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The death of Steve Jobs in October 2011 gave rise to a rumour: Apple, deprived of its mentor, would no longer be able to stay the course. Tim Cook, its CEO, denied this idea in 2013, at the occasion of the Goldman Sachs conference. For him, Apple’s ability to invent new concepts also depends on its culture of innovation, and he confirmed that it had never been so strong. His words echoed the conclusions of the annual Booz & Company study in 2011, which revealed that 47% of world-leading innovating companies considered the culture of innovation as a key factor (1).
The established correlation between the ability to innovate and the culture of innovation had led to a shift from the injunction to innovate to that of developing said culture. Proof comes in the 2013 report “Coping with the Crisis, the European Way”, by Ernst & Young, that argues for developing a culture of innovation to enable Europe to become a leader in the field. Closer to home, the 57-billion-euro investment plan presented in September 2017 seems to go in the same direction as the goal since, as Prime Minister Edouard Philippe specifies, it is to restore a culture of innovation. The question remains as to what exactly this means.
Thinking of innovation through the cultural prism means underlining the fact that it cannot be reduced to a “simple” question of investment and its collective nature. The concept of culture refers to what is common to a group of individuals, that of a culture of innovation refers to a state of mind, shared values and practices that promote the imagination, the creation of value, calling for consideration of usages and users, promoting interactions, cross-fertilisation of knowledge, risk-taking but also iteration, and mental and organisational flexibility. Thus imagined, there need be no incantations to innovate, just a culture of innovation.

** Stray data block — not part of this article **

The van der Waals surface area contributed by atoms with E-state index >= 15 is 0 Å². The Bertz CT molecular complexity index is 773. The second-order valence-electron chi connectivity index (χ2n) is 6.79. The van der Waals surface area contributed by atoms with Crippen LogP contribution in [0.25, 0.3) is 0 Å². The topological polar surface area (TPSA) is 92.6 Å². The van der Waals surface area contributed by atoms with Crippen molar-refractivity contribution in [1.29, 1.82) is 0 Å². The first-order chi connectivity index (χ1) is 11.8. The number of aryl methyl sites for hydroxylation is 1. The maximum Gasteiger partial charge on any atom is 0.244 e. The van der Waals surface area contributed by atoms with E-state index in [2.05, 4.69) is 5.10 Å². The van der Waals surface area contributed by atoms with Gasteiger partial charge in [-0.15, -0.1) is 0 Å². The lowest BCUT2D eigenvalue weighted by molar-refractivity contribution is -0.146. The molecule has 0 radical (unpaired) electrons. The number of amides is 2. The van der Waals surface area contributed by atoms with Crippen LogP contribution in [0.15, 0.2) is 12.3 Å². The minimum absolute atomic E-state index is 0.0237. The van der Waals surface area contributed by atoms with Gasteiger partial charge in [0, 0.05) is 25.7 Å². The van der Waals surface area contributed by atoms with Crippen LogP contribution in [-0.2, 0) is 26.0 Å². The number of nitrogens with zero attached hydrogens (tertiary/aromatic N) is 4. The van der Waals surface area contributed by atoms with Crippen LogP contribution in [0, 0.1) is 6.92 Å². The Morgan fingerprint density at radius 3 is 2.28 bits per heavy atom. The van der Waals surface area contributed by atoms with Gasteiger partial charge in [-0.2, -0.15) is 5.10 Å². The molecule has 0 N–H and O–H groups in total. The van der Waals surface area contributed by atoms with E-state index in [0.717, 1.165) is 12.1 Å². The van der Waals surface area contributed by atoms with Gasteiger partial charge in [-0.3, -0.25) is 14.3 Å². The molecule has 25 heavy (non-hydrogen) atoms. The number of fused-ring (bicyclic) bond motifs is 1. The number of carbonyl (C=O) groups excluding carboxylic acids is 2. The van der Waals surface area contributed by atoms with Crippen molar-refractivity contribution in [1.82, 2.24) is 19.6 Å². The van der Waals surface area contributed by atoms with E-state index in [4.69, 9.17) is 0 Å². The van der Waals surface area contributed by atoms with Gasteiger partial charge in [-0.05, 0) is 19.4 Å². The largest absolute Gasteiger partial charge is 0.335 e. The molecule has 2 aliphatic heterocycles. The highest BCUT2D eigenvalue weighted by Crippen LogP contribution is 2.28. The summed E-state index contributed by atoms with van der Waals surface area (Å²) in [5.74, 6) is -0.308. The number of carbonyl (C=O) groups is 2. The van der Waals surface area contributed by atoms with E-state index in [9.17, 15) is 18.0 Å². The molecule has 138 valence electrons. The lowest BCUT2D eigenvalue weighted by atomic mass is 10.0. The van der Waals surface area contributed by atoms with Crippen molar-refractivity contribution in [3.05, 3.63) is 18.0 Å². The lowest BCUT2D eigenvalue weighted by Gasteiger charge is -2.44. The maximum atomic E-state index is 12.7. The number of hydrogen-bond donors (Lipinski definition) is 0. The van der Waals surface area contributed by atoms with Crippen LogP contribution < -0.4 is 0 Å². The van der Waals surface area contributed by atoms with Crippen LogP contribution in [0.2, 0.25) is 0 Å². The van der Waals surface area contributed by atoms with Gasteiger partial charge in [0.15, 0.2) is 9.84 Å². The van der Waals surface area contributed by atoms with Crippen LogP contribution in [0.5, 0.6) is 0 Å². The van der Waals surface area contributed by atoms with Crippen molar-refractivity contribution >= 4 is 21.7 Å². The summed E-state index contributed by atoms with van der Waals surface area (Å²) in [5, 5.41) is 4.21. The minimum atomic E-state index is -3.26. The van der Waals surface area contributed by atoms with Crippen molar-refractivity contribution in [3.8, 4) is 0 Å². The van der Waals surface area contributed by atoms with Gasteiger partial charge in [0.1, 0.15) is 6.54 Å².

Easier said than done? Given the number of recommendations in articles with promising titles (“6 Steps to a Culture of Innovation”, “25 Ways to Develop a Culture of Innovation”, “50 Ways to Encourage a Culture of Innovation in the Company”) and specific methods (such as design thinking, KCP or Triz, or lean start-up to name but a few in fashion), it would seem that this is indeed the case. In reality, there is no magic formula and passing from theory to practice is not as easy as it would immediately seem. The emergence of a culture of innovation cannot be decreed, only built. It is not enough to bring together seemingly innovative actors in a favourable environment to ensure innovation. This is why Tim Cook considered Apple’s culture of innovation as a strategic asset, as it is not easily copied by rivals.
Moreover, if we content ourselves with accumulating organisational recipes, perverse effects may arise: sclerosis in organisations that have to follow a “recipe”; production of contradictory injunctions - think “out of the box”, but whatever you do, don’t stray from the company’s standard process of innovation. Passing from theory to practice is all the more difficult when you only consider the visible part of the culture of innovation, like an iceberg. It is forgetting the two key factors that drive it: creative rationality and a technical culture. While the first opens a universe of possibilities and moves away from established norms and paradigms, the second helps to restore the political dimension of innovation.
(1) Booz & Company, “Why Culture is Key. The global innovation 1000”, 2011.
Doctor in Production Economics
Joëlle Forest is a university lecturer at INSA Lyon, where she teaches innovation. She is scientific head of the Gaston Berger Institute’s “Ingenious Engineers Chair” program, funded by Saint-Gobain.